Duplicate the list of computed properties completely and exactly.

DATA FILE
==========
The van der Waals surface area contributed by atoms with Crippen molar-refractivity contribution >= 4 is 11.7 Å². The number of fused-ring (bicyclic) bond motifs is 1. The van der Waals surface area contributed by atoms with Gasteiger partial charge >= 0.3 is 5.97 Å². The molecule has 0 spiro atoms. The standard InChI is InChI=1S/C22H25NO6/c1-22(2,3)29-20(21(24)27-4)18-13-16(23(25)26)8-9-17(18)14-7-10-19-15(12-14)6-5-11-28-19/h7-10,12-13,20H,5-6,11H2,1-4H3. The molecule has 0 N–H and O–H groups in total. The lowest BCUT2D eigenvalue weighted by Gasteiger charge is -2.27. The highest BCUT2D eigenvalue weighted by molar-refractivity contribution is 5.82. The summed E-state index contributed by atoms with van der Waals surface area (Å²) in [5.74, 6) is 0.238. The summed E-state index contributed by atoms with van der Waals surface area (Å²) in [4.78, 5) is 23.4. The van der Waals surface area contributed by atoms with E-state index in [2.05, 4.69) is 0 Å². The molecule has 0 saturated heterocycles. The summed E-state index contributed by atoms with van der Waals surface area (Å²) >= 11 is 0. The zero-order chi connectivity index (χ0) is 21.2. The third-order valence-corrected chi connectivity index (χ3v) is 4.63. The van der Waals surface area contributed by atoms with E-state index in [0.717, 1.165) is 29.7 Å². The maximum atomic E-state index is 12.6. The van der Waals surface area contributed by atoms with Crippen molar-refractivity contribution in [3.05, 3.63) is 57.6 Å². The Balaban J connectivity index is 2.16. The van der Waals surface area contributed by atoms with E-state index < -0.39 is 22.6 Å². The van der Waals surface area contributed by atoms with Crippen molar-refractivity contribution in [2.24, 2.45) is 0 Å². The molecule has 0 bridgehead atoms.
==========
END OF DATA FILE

The van der Waals surface area contributed by atoms with Crippen molar-refractivity contribution >= 4 is 11.7 Å². The number of fused-ring (bicyclic) bond motifs is 1. The van der Waals surface area contributed by atoms with Gasteiger partial charge >= 0.3 is 5.97 Å². The molecule has 0 spiro atoms. The standard InChI is InChI=1S/C22H25NO6/c1-22(2,3)29-20(21(24)27-4)18-13-16(23(25)26)8-9-17(18)14-7-10-19-15(12-14)6-5-11-28-19/h7-10,12-13,20H,5-6,11H2,1-4H3. The molecule has 0 N–H and O–H groups in total. The lowest BCUT2D eigenvalue weighted by Gasteiger charge is -2.27. The highest BCUT2D eigenvalue weighted by molar-refractivity contribution is 5.82. The summed E-state index contributed by atoms with van der Waals surface area (Å²) in [5.74, 6) is 0.238. The summed E-state index contributed by atoms with van der Waals surface area (Å²) in [4.78, 5) is 23.4. The van der Waals surface area contributed by atoms with E-state index in [2.05, 4.69) is 0 Å². The molecule has 0 saturated heterocycles. The summed E-state index contributed by atoms with van der Waals surface area (Å²) >= 11 is 0. The zero-order chi connectivity index (χ0) is 21.2. The third-order valence-corrected chi connectivity index (χ3v) is 4.63. The van der Waals surface area contributed by atoms with E-state index in [0.717, 1.165) is 29.7 Å². The maximum atomic E-state index is 12.6. The van der Waals surface area contributed by atoms with Crippen molar-refractivity contribution in [3.05, 3.63) is 57.6 Å². The Balaban J connectivity index is 2.16. The van der Waals surface area contributed by atoms with E-state index < -0.39 is 22.6 Å². The van der Waals surface area contributed by atoms with Crippen molar-refractivity contribution in [2.24, 2.45) is 0 Å². The molecule has 0 bridgehead atoms.